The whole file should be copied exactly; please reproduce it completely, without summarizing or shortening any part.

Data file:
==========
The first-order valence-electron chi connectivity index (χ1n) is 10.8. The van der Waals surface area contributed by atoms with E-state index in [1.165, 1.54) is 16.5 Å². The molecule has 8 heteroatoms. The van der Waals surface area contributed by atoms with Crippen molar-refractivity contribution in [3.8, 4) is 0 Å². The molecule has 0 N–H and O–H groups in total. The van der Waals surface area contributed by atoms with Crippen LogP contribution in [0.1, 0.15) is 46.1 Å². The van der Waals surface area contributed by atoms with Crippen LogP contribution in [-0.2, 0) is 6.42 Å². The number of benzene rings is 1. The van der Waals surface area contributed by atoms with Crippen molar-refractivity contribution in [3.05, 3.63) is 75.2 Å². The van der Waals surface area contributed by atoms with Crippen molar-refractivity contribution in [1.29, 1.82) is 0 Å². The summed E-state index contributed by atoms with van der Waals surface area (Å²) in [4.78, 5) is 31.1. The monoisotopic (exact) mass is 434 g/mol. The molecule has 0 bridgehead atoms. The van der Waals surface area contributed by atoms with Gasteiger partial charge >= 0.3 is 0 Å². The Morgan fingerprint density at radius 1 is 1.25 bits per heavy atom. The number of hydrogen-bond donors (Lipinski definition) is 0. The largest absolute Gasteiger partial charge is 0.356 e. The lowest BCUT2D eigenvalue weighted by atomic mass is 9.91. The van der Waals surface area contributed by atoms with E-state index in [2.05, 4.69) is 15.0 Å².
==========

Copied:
The first-order valence-electron chi connectivity index (χ1n) is 10.8. The van der Waals surface area contributed by atoms with E-state index in [1.165, 1.54) is 16.5 Å². The molecule has 8 heteroatoms. The van der Waals surface area contributed by atoms with Crippen molar-refractivity contribution in [3.8, 4) is 0 Å². The molecule has 0 N–H and O–H groups in total. The van der Waals surface area contributed by atoms with Crippen LogP contribution in [0.1, 0.15) is 46.1 Å². The van der Waals surface area contributed by atoms with Crippen LogP contribution in [-0.2, 0) is 6.42 Å². The number of benzene rings is 1. The van der Waals surface area contributed by atoms with Crippen molar-refractivity contribution in [3.05, 3.63) is 75.2 Å². The van der Waals surface area contributed by atoms with Crippen molar-refractivity contribution in [1.29, 1.82) is 0 Å². The summed E-state index contributed by atoms with van der Waals surface area (Å²) in [4.78, 5) is 31.1. The monoisotopic (exact) mass is 434 g/mol. The molecule has 0 bridgehead atoms. The van der Waals surface area contributed by atoms with Gasteiger partial charge >= 0.3 is 0 Å². The Morgan fingerprint density at radius 1 is 1.25 bits per heavy atom. The number of hydrogen-bond donors (Lipinski definition) is 0. The largest absolute Gasteiger partial charge is 0.356 e. The lowest BCUT2D eigenvalue weighted by atomic mass is 9.91. The van der Waals surface area contributed by atoms with E-state index in [2.05, 4.69) is 15.0 Å².